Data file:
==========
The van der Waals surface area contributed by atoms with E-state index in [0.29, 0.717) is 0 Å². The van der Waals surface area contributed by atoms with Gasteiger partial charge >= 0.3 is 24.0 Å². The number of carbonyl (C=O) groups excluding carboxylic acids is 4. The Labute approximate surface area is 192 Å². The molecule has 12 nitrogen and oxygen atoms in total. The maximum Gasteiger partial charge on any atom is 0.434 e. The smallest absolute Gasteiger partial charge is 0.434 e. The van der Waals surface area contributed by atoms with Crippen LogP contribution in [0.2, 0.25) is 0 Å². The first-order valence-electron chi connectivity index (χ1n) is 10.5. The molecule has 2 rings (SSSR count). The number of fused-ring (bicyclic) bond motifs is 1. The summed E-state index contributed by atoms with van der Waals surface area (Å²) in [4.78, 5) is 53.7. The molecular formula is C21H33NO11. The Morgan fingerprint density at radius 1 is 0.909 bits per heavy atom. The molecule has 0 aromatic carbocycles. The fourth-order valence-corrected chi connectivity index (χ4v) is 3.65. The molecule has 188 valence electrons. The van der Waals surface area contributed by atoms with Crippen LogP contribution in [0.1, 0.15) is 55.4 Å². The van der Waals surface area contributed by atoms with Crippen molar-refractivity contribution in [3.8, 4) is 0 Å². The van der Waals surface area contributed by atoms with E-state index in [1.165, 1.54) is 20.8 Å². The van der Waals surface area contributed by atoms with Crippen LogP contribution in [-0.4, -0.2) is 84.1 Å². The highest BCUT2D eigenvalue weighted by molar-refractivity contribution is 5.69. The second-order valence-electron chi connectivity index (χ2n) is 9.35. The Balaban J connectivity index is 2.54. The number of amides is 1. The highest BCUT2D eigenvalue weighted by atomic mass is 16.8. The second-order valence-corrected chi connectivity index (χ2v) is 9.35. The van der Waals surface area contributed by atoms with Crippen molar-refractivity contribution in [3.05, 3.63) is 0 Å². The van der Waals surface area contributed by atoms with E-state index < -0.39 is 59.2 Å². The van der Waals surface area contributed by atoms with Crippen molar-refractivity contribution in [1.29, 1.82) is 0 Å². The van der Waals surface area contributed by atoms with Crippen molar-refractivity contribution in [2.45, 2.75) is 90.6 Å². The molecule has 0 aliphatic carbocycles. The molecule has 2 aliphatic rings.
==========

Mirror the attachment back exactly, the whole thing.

The van der Waals surface area contributed by atoms with E-state index in [0.29, 0.717) is 0 Å². The van der Waals surface area contributed by atoms with Gasteiger partial charge >= 0.3 is 24.0 Å². The number of carbonyl (C=O) groups excluding carboxylic acids is 4. The Labute approximate surface area is 192 Å². The molecule has 12 nitrogen and oxygen atoms in total. The maximum Gasteiger partial charge on any atom is 0.434 e. The smallest absolute Gasteiger partial charge is 0.434 e. The van der Waals surface area contributed by atoms with Crippen LogP contribution in [0.2, 0.25) is 0 Å². The first-order valence-electron chi connectivity index (χ1n) is 10.5. The molecule has 2 rings (SSSR count). The number of fused-ring (bicyclic) bond motifs is 1. The summed E-state index contributed by atoms with van der Waals surface area (Å²) in [4.78, 5) is 53.7. The molecular formula is C21H33NO11. The Morgan fingerprint density at radius 1 is 0.909 bits per heavy atom. The molecule has 0 aromatic carbocycles. The fourth-order valence-corrected chi connectivity index (χ4v) is 3.65. The molecule has 188 valence electrons. The van der Waals surface area contributed by atoms with Crippen LogP contribution in [0.1, 0.15) is 55.4 Å². The van der Waals surface area contributed by atoms with Crippen molar-refractivity contribution in [3.8, 4) is 0 Å². The van der Waals surface area contributed by atoms with E-state index in [1.165, 1.54) is 20.8 Å². The van der Waals surface area contributed by atoms with Crippen LogP contribution in [-0.4, -0.2) is 84.1 Å². The highest BCUT2D eigenvalue weighted by molar-refractivity contribution is 5.69. The second-order valence-electron chi connectivity index (χ2n) is 9.35. The Balaban J connectivity index is 2.54. The number of amides is 1. The highest BCUT2D eigenvalue weighted by atomic mass is 16.8. The second-order valence-corrected chi connectivity index (χ2v) is 9.35. The van der Waals surface area contributed by atoms with Crippen molar-refractivity contribution in [3.05, 3.63) is 0 Å². The van der Waals surface area contributed by atoms with E-state index < -0.39 is 59.2 Å². The van der Waals surface area contributed by atoms with Crippen molar-refractivity contribution in [1.29, 1.82) is 0 Å². The van der Waals surface area contributed by atoms with Crippen molar-refractivity contribution in [2.45, 2.75) is 90.6 Å². The molecule has 0 aliphatic carbocycles. The molecule has 2 aliphatic rings.